ERO is likely to carry out the next review in three years.

1 Context

What are the important features of this school that have an impact on student learning?

Our Lady of Lourdes School is a state integrated Catholic school in Palmerston North. Of the 141 students in Years 1 to 6, 19% identify as Māori and 14% as Pacific. The welcoming environment is characterised by friendliness, openness and respect for students, parents, whānau and aiga.

Events and celebrations are inclusive of parents, families and whānau recognising the school’s special character. Information evenings are held for parents new to the school. The outcome of students’ learning is shared and celebrated. The Reading Together programme supports families to assist with literacy learning at home.

Extensive refurbishment of classrooms is currently being undertaken to enhance the environment and further develop student engagement in learning.

Stable leadership and governance articulate a shared vision for student success through their strategic goals. Staff and the wider parish and school community contribute purposefully in the school.

The school has a positive ERO reporting history.

2 Learning

How well does this school use achievement information to make positive changes to learners’ engagement, progress and achievement?

Assessment information is used appropriately to make a positive change to learners’ engagement, progress and achievement.

Achievement information at the end of 2014 showed most students, including Māori, achieved at or above the National Standard in reading, writing and mathematics. Pacific students achieved slightly lower levels in reading and mathematics and similar to their peers in writing. Collated mid-year data shows most students on track to meet the National Standards by the end of 2015.

Teachers moderate assessment data to inform overall teacher judgements about students' achievement in relation to the National Standards. To strengthen moderation practice teachers should:

seek to moderate externally with other schools to ensure consistency of assessment judgements

develop guidelines to inform a shared interpretation of data when making overall teacher judgements against the National Standards.

Teachers work well together to reflect on the progress and achievement of individuals. Data is well used to determine and plan for the learning needs of students.

Annual achievement targets are developed by school leaders and trustees to plan for students working toward achieving the National Standards. The lead team gathers data at the end of each year to consider priorities for the coming year.

As a next step leaders and trustees should use this information to establish targets for specific groups requiring accelerated progress to meet the National Standards. Targeting these groups should inform actions that closely align to learners’ needs. Strengthening this process is likely to provide evidence for evaluation of the effectiveness of the strategies used.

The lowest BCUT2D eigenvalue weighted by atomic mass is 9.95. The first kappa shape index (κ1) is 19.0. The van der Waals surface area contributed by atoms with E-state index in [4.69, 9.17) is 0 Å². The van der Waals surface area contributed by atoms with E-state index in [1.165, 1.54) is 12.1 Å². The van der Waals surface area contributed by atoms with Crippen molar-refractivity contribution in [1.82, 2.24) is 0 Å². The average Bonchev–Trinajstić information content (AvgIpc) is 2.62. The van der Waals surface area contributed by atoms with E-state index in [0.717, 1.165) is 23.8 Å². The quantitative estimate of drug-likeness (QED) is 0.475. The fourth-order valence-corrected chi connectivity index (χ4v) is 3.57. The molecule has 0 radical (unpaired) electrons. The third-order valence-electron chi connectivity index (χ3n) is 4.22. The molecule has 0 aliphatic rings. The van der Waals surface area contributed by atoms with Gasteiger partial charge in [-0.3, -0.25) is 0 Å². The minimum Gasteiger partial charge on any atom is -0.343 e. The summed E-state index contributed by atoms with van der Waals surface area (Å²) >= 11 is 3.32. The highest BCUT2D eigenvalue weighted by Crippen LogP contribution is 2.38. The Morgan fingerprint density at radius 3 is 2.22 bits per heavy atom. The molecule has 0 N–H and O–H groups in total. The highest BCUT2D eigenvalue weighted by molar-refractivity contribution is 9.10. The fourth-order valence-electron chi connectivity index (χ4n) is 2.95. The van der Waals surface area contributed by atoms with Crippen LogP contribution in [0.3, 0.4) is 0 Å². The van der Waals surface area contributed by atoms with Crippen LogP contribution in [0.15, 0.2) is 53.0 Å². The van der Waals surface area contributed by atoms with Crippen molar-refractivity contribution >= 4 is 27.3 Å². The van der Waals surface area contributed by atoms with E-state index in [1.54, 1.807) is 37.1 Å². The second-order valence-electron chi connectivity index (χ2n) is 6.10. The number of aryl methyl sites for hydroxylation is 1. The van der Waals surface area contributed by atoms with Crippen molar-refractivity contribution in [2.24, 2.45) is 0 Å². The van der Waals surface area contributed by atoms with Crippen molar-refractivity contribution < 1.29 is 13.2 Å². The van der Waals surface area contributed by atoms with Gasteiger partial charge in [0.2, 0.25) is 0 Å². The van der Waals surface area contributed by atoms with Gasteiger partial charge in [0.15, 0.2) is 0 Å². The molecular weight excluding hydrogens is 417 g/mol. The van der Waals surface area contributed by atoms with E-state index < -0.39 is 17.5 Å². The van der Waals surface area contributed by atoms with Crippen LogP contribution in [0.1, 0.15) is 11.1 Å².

The lead team suitably tracks, monitors and reports student progress and achievement during the year. Trustees receive information to guide their decision making. Leaders support teachers to collaboratively reflect on student outcomes and establish next learning steps.

Well-designed writing and mathematics rubrics encourage students to self-assess their current learning needs. The school is seeking to develop this process.

Families, whānau and aiga receive appropriate information about their child’s progress and achievement. Written reports and conferences between the teacher, families and students are used to share progress and next learning steps. Staff are available informally to meet with parents and discuss students' learning.

3 Curriculum

How effectively does this school’s curriculum promote and support student learning?

The school curriculum successfully promotes student learning. An ongoing priority for the leaders, teachers and trustees is to strengthen the curriculum response to Māori and Pacific learners’ culture, language and identity.

The school’s special character underpins the curriculum. The mission, vision and values are well established by the whole community. Key competencies are defined and fostered. The virtues programme establishes a collective focus on the desired characteristics and attitudes for students and the school community.

Students are well engaged in the classroom. They participate in a wide range of experiences to motivate and encourage learning and engagement at school. Information from students is used to decide on themes for integrated inquiry. Individuals identified with special abilities are provided with extension in the classroom, opportunities to participate in external competitions and group projects.

Students requiring additional support are appropriately identified and a range of programmes and initiatives put in place to support their learning.

Students access relevant digital technology as a tool to motivate and support their learning. Completion of a fitness circuit demonstrates the school's commitment to promoting students' physical education.

As identified in the 2012 ERO review, curriculum documents continue to provide comprehensive guidance to teachers.